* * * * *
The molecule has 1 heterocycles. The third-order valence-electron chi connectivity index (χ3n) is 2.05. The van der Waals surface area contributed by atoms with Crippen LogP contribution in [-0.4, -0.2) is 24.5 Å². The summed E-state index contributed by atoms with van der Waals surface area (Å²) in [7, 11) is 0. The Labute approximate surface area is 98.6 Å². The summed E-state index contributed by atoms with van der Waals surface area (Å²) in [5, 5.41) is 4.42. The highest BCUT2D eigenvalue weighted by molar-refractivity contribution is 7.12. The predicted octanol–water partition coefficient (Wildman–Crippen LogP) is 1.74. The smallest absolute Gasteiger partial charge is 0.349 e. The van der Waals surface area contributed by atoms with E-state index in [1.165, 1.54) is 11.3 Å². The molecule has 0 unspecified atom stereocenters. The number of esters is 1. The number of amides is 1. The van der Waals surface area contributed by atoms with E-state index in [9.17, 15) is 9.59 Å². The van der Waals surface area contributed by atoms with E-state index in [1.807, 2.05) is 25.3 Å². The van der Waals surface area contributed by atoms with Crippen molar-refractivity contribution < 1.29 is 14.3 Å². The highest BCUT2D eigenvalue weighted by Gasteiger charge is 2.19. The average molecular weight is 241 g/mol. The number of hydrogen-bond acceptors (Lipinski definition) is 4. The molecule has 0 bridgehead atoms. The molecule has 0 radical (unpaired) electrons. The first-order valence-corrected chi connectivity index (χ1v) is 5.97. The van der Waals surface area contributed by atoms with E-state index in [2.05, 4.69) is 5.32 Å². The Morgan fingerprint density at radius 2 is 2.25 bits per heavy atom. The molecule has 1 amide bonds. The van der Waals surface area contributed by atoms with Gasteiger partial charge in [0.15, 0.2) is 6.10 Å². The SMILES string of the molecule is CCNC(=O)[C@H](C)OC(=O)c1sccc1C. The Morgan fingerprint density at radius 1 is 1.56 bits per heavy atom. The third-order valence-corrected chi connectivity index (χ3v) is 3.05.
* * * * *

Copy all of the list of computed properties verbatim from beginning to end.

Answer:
The molecule has 1 heterocycles. The third-order valence-electron chi connectivity index (χ3n) is 2.05. The van der Waals surface area contributed by atoms with Crippen LogP contribution in [-0.4, -0.2) is 24.5 Å². The summed E-state index contributed by atoms with van der Waals surface area (Å²) in [7, 11) is 0. The Labute approximate surface area is 98.6 Å². The summed E-state index contributed by atoms with van der Waals surface area (Å²) in [5, 5.41) is 4.42. The highest BCUT2D eigenvalue weighted by molar-refractivity contribution is 7.12. The predicted octanol–water partition coefficient (Wildman–Crippen LogP) is 1.74. The smallest absolute Gasteiger partial charge is 0.349 e. The van der Waals surface area contributed by atoms with E-state index in [1.165, 1.54) is 11.3 Å². The molecule has 0 unspecified atom stereocenters. The number of esters is 1. The number of amides is 1. The van der Waals surface area contributed by atoms with E-state index in [9.17, 15) is 9.59 Å². The van der Waals surface area contributed by atoms with E-state index in [1.807, 2.05) is 25.3 Å². The van der Waals surface area contributed by atoms with Crippen molar-refractivity contribution < 1.29 is 14.3 Å². The highest BCUT2D eigenvalue weighted by Gasteiger charge is 2.19. The average molecular weight is 241 g/mol. The number of hydrogen-bond acceptors (Lipinski definition) is 4. The molecule has 0 bridgehead atoms. The molecule has 0 radical (unpaired) electrons. The first-order valence-corrected chi connectivity index (χ1v) is 5.97. The van der Waals surface area contributed by atoms with E-state index in [2.05, 4.69) is 5.32 Å². The Morgan fingerprint density at radius 2 is 2.25 bits per heavy atom. The molecule has 1 amide bonds. The van der Waals surface area contributed by atoms with Gasteiger partial charge in [0.15, 0.2) is 6.10 Å². The SMILES string of the molecule is CCNC(=O)[C@H](C)OC(=O)c1sccc1C. The Morgan fingerprint density at radius 1 is 1.56 bits per heavy atom. The third-order valence-corrected chi connectivity index (χ3v) is 3.05.